The Macabre Legend of New Orleans’ Sultan’s Palace
From spooky cemeteries to Cajun cuisine, New Orleans hosts its own unique personality of food, music, and culture. If you are lucky enough to find yourself traveling to the Big Easy, you might be over-whelmed by all that New Orleans has to offer—from walking ghost tours to carriage rides, a rich array of options is available to you.
You might be wondering, which is the best New Orleans tour for first-timers to the city? For skeptics and ghost adventure aficionados alike, the best way to discover the city might be a New Orleans ghost tour at night. After all, New Orleans is considered one of the most haunted cities in all the world.
New Orleans haunted history ranges from fact to almost Hollywood-level fiction, from the real-life atrocities committed by axemen to dubious legends of vampiric casket girls. Whatever your flavor, for those on the hunt of a good ghost adventure, there is simply no better place to do it than New Orleans.
The haunted mansion at 716 Dauphine Street is the perfect place to start. Its story seems to jump right out of the pages of the book, 1001 Arabian Nights. Why? Because it once housed its own character of a very Bluebeard variety.
New Orleans Greets A Mysterious Stranger
They say he–the Sultan, that is–arrived sometime after the Civil War. New Orleans found itself occu-pied by Union armies, and many residents were renting out their homes because of cash shortages brought on by the ravages of war.
The house at 716 Dauphine Street had been built by Jean Baptiste LePrete, but his new tenant was a bit extraordinary. After all, not every newcomer to New Orleans claimed to be a Sultan.
The mysterious stranger’s retinue of slaves and mistresses seemed to support his story; furthermore, if he was a Sultan, he surely behaved like one. He quickly set about creating a kingdom of his home on Dauphine Street, with lavish decorations, draperies, carvings, all reminiscent of his Turkish homeland.
There was one thing that was rather unusual though… he placed chains on all of his doors.
Hardly the actions of someone wishing to be welcomed to the neighborhood.
Carousing turns to Carnage
Less than complimentary rumors soon swirled around the Sultan—he wanted to add to his harem, the locals insisted.
He would even kidnap any beautiful young woman he laid eyes on!
Any unfortunate maidens the Sultan chose to prey upon, would soon find their virtue at risk within the midst of a house of sin–a palace of bodily pleasure, where every whim of the Sultan was fulfilled.
Reputable young ladies soon gave the house a wide berth.
Thus, the Sultan dwelt in infamy even before his story took a bloody turn. The legend came to an apex one dark night when neighbors noticed an unusual sound coming from the mansion on Dauphine Street.
That unusual sound was not that of delightful music and rowdy laughter—it was quite the opposite.
It was an eerie silence.
Where were the festivities usually heard from within? The household of the Sultan was known to be a rather rambunctious bunch.
Then a neighbor sighted it—blood oozing from an upper floor. Soon the police were called in, and as the legend tells it, they arrived at a rather gruesome scene. All of the inhabitants—the women of the Sultan’s harem, his servants, and even the Sultan himself, had been murdered. Their dismal end had come in the most dramatic fashion, it seems—their body parts were strewn here and there. The Sultan, however, had escaped such a bloody fate—or perhaps he had encountered a worse end. He had been buried alive–his hand reaching from beneath the ground in the courtyard. A message had been left behind:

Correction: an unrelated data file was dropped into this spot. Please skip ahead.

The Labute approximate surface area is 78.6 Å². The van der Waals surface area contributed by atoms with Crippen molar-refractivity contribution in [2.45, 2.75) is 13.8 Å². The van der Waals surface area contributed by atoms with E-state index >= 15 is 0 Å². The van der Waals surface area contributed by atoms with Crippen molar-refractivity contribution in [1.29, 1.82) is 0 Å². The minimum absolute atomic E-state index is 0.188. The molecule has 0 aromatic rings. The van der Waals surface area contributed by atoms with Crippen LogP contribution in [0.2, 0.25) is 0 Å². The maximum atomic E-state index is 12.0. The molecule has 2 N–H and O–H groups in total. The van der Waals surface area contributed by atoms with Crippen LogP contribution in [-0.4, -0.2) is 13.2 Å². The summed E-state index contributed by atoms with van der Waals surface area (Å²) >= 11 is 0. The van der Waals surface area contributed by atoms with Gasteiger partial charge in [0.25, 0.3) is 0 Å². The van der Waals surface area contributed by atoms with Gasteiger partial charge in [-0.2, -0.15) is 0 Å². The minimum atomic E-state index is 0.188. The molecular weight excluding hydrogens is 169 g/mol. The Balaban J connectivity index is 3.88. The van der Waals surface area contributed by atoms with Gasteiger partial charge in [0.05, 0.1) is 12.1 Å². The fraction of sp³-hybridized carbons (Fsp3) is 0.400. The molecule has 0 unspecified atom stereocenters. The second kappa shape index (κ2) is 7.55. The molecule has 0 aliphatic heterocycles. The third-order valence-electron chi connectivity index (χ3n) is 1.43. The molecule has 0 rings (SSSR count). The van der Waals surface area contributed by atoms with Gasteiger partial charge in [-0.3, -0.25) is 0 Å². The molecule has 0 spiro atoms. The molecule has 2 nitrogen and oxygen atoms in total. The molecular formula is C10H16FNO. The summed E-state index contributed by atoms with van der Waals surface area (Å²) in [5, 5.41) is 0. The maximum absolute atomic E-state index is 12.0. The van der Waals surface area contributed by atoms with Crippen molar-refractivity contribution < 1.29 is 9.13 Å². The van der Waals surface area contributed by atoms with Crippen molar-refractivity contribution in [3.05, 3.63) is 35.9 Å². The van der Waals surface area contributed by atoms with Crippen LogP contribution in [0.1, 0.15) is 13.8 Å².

This is what happens to traitors!
Had a dark past followed the Sultan to New Orleans? Some said that the riches the Sultan so richly en-joyed were stolen from his brother (who was the real Sultan all along). Had the brother crossed oceans to take his revenge?
Whoever the murderer was, was never found.
But if you dare to wander the streets of the French Quarter, you might just encounter the mystery your-self. Every New Orleans ghost tour at night stops by the Sultan’s Palace for a reason.
They say the ghosts of the Sultan haunt the house on Dauphine Street to this day.
New Orleans’ Sultan: Legacy of a Legend
The legend of the Sultan’s Palace is perhaps one of the most famous in New Orleans, adding to a roster of illustrious characters from notorious pirates, to bloodthirsty vampires, to murderous axemen.
And if there is one thing that pairs with a good ghost tour, it’s a dram of whiskey. And much like these other characters, the city’s nightlife scene has taken note of the Sultan’s legend.
Not much more than a stone’s throw from the Sultan’s Palace lies The Dungeon Bar. It cheekily takes its name from the legend, and while its theme is primarily heavy-metal (you will see homages to Iron Maiden and other similar bands throughout the bar) you might notice its nuanced tributes to the Sultan’s Palace if you pay attention…
There’s a sign warning as you enter that you are entering the dungeon of the prince. Artwork depicting a nude woman in chains (a reference to the Sultan’s enslaved harem, perhaps?) are hung within. You can even enjoy your drink inside a cage.
Meanwhile, the real Sultan’s Palace (or the Gardette-Lepretre Mansion, as historians would call it) is an apartment building. Its residents claim that they have seen ghostly apparitions of the Sultan him-self.Worst of all, they hear the grotesque sounds of body parts hitting floorboards by night.
The historic mansion’s owner, Nina Nievens, stated in a New Orleans ABC interview that she believes the legend of New Orleans’ Sultan is at best folklore—though she does admit to strange occurrences in the house of a fairly benign kind. It seems the keys often go missing.
She does admit, however, she never feels alone in the house.
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